Community Mobilizes to Support Child Health Services in the DRC

September 5th, 2018 | News


The villagers of Yatuto in the Isangi health zone of Tshopo province, DRC, know a thing or two about kids. Of an estimated population of 2,852, 539 are children under five years old in a country where the under-five mortality rate is 104 per 1,000 live births. Before 2016, the closest health center was 15 kilometers away and could only be accessed by boat on the Congo River. The care site in the community (locally called site de soins communautaire) was only able to provide treatment for malaria.

“Before MCSP, our sick children often died before they were able to reach the nearest health center. Now that we have the community care site, our sick children are seen earlier, and are much more likely to make a recovery. That’s why we decided to build a hut for our relais, so they can care for our children.” – Village chief Isaac Kitambo

In 2016, MCSP identified Yatuto as an ideal site to initiate the complete package of integrated community case management along with 118 other sites in the provinces of Tshopo and Bas- Uélé. The two volunteer community health workers in the village (called relais) received training and commodities from MCSP to provide treatment for pneumonia and diarrhea in addition to malaria. These three illnesses are the main killers of children under five in sub-Saharan Africa. MCSP also built the capacity of nurses from the closest health centers to carry out monthly supportive supervision of the community care sites in their catchment area to help ensure high-quality care and replenish their supplies when needed.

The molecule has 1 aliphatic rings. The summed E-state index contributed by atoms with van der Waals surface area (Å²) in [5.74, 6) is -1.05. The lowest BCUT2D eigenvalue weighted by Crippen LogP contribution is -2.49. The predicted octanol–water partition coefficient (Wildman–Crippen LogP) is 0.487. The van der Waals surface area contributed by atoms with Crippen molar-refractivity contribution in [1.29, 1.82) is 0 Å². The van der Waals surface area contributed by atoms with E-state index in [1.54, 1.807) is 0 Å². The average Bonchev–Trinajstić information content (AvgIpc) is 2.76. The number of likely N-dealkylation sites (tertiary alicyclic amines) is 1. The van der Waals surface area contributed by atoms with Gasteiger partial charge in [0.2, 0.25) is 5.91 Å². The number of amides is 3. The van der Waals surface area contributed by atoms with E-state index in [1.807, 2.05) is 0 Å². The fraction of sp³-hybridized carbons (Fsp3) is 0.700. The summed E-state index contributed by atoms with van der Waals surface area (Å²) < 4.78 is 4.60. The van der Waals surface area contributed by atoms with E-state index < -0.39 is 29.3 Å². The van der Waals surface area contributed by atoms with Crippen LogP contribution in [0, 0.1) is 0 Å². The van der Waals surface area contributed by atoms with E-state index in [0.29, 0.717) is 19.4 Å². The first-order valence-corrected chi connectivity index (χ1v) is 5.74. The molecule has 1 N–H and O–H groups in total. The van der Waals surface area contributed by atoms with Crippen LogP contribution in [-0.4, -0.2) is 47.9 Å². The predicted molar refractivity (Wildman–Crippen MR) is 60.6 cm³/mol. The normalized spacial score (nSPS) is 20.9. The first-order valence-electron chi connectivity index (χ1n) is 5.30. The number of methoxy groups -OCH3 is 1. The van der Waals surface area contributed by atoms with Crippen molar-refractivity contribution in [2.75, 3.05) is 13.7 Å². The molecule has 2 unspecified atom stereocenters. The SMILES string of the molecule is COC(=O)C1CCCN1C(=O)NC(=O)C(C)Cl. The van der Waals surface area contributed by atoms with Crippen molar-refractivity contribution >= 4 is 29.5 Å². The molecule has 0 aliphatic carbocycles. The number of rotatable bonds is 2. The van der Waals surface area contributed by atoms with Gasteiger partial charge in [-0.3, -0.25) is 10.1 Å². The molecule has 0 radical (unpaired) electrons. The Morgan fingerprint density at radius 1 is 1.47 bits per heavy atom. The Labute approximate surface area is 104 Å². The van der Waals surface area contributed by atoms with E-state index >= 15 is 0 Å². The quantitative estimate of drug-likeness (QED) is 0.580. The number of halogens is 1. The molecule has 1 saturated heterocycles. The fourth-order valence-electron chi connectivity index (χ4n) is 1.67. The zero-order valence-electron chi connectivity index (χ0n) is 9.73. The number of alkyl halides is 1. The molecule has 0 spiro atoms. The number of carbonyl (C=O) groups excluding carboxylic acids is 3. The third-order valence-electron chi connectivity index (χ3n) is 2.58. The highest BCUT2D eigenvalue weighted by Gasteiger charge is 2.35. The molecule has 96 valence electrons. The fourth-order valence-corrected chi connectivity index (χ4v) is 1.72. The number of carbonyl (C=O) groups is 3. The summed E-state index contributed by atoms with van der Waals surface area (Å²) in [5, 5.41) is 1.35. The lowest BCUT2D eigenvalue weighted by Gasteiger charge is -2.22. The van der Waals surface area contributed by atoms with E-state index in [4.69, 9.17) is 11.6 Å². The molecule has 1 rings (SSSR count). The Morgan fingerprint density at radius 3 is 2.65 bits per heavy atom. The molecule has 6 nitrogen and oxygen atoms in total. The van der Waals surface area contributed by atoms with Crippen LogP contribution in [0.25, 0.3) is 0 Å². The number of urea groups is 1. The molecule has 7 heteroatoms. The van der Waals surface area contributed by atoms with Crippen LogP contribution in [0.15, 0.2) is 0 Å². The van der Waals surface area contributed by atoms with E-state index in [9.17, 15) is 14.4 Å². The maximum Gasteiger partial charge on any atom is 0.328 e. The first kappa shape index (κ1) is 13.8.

As a follow up to this training, Yatuto established a community action committee to monitor and support the community care site and boost demand for its services. It turns out the population needed no convincing. The villagers, thrilled that they no longer needed to paddle 15 kilometers to reach the closest health center, built the relais a small post to treat patients and store the medicines. The community ownership and pride in their site will help ensure its sustainability well after MCSP ends. Since January 2017, over 137,000 children have been seen at MCSP-supported facilities, of whom 24% were seen at community care sites. MCSP will continue to strengthen the quality of iCCM care and build capacity while integrating family planning and nutrition services into community care sites for the first time next year.

USAID’s flagship Maternal and Child Survival Program supports high-impact health interventions with a focus on 25 high-priority countries with the ultimate goal of ending preventable child and maternal deaths within a generation. JSI leads the work in the areas of child health, immunization, and pediatric HIV. JSI staff also contribute to the program’s cross cutting functions of measurement, monitoring, evaluation, and learning, community health, and health systems strengthening, with a focus on the strengthening of routine health information systems and supply chain management.

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